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Michael Rosen

A national treasure’s journey to the brink and back.

‘Will I wake up?’

‘There’s a 50:50 chance.

‘Michael Rosen wasn’t feeling well. Soon he was struggling to breathe, and then he was admitted to hospital, suffering from coronavirus as the nation teetered on the edge of a global pandemic. What followed was months on the wards: six weeks in an induced coma, and many more weeks of rehab and recovery as the NHS saved Michael’s life, and then got him back on his feet. Throughout Michael’s stay in intensive care, a notebook lay at the end of his bed, where the nurses who cared for him wrote letters of hope and support. Embarking on the long road to recovery, Michael was soon ready to start writing about his near-death experience. Combining stunning new prose poems by one of Britain’s best loved poets and the moving coronavirus diaries of his nurses, doctors and wife Emma-Louise Williams, this is a beautiful book about love, life and the NHS.

Featuring original illustrations by Chris Riddell, each page celebrates the power of community, the importance of kind gestures in dark times, and the indomitable spirits of the people who keep us well.

It is a heartwarming book so next time you are in the shop do pop and have a look at it..

Also Michael Rosen is a big supporter of Independent Bookshops and has put together a special selection of books for which you can browse now on our page here!

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Lockdown 3.0

We have decided with heavy hearts to completely close the shop for the rest of the current lockdown. We were planning on offering a ‘click and collect’ service throughout, but following the recent huge escalation in covid cases locally decided that this was not appropriate. Many apologies for the disruption in service and many thanks for your support. In the meantime, you can order books via

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Help us give mini-libraries to Cornwall’s refuges

Each year we give away books to good causes and this year we are focusing on women’s refuges. Lockdown saw worrying spikes in violence in the home. We are creating mini-libraries for each of the Women’s Refuges in Cornwall. We know the power of books to heal, entertain and empower. We regularly come across books that are so special we want to make sure as many people as possible have access to them, not only those who can afford the cover price. Alongside the ones we are giving you can add to the pile too so that we have a really meaningful selection of inspiring and uplifting books to be shared and enjoyed.

We are also very keen to hear your recommendations of books you would love to see included too.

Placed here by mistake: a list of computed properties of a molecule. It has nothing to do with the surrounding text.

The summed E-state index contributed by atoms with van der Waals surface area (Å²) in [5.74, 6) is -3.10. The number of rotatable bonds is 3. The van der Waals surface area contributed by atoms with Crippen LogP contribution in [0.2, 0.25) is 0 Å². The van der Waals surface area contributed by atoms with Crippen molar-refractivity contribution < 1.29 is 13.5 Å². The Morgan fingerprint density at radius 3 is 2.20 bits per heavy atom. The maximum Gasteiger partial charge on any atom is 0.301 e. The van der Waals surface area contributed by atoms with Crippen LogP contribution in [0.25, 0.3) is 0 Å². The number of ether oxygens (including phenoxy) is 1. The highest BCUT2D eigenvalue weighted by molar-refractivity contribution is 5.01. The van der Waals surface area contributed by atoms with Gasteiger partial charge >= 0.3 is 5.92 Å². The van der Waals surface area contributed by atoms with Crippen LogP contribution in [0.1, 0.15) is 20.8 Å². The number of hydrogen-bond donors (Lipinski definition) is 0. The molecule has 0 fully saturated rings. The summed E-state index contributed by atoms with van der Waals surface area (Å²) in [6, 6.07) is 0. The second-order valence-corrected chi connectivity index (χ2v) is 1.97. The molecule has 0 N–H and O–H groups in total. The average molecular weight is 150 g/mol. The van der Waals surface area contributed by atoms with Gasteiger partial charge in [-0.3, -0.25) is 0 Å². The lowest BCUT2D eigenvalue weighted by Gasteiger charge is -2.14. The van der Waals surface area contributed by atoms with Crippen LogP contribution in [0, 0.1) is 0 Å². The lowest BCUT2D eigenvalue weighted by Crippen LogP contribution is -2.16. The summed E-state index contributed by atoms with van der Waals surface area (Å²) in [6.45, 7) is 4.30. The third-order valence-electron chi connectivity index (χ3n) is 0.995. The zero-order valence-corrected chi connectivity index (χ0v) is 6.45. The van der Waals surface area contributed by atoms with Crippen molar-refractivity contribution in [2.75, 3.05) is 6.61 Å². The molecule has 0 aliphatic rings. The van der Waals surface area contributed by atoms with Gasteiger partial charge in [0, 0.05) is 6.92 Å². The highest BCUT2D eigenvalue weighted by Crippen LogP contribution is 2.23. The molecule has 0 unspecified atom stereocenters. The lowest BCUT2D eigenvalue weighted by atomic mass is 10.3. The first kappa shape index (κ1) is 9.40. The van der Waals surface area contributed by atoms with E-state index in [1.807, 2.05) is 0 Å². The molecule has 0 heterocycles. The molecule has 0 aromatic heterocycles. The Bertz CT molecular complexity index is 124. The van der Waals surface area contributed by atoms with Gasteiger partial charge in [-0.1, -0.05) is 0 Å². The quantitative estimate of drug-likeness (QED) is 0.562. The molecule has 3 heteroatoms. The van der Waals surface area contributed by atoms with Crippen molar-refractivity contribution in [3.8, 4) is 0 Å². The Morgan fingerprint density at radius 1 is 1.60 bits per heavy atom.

If you would like to contribute you can pop in the shop or add a donation here. Anything, however small is appreciated and will add to the pile of amazing books we can give.

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A gift for this year’s A’Level and GCSE students

Wow, it has been a stressful few weeks if you are expecting exam results.

Not only could you not sit your exams but also you have been in limbo, wondering what great idea the government might come up with next! Hopefully things are now a little less confusing. We just wanted to put something out there that is a bit of treat. It won’t make up for the stress but will mean you might be able to afford that next book you wanted.

We are giving local A’ level and GCSE students a free £5 gift token. Just pop in and collect it from the till. Tell your friends. Available while stocks last.

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Anna Wilson introduces her memoir ‘A Place for Everything’

One of the long-standing friends of the Edge of the World Bookshop is author Anna Wilson. Anna writes hilarious children’s books and we have enjoyed lots of children’s events with Anna with the whole audience in stitches. Her newly published memoir is on a more sober subject, her mother’s autism.

‘A Place for Everything’ is a searing account of a mother’s late-diagnosis of autism – and its far reaching effects on a whole family. Anna grew up in a house that was loving, even if her mum was ‘a little eccentric’. They knew to keep things clean, to stay quiet, and to look the other way when things started to get ‘a bit much for your mum’.

It’s only when her mother reaches her 70s, and Anna has a family of her own, that the cracks really start to appear. More manic. More irrational. More detached from the world. And when her father, the man who has calmed and cajoled her mother through her entire life becomes unwell, the whole world turns upside down.

This is a story of a life lived with undiagnosed autism, about the person behind the disorder, those big unspoken family truths, and what it means to care for our parents in their final years. Told with Anna’ warmth and wit it is a must read. Check out her interview on Woman’s Hour for more info from Anna.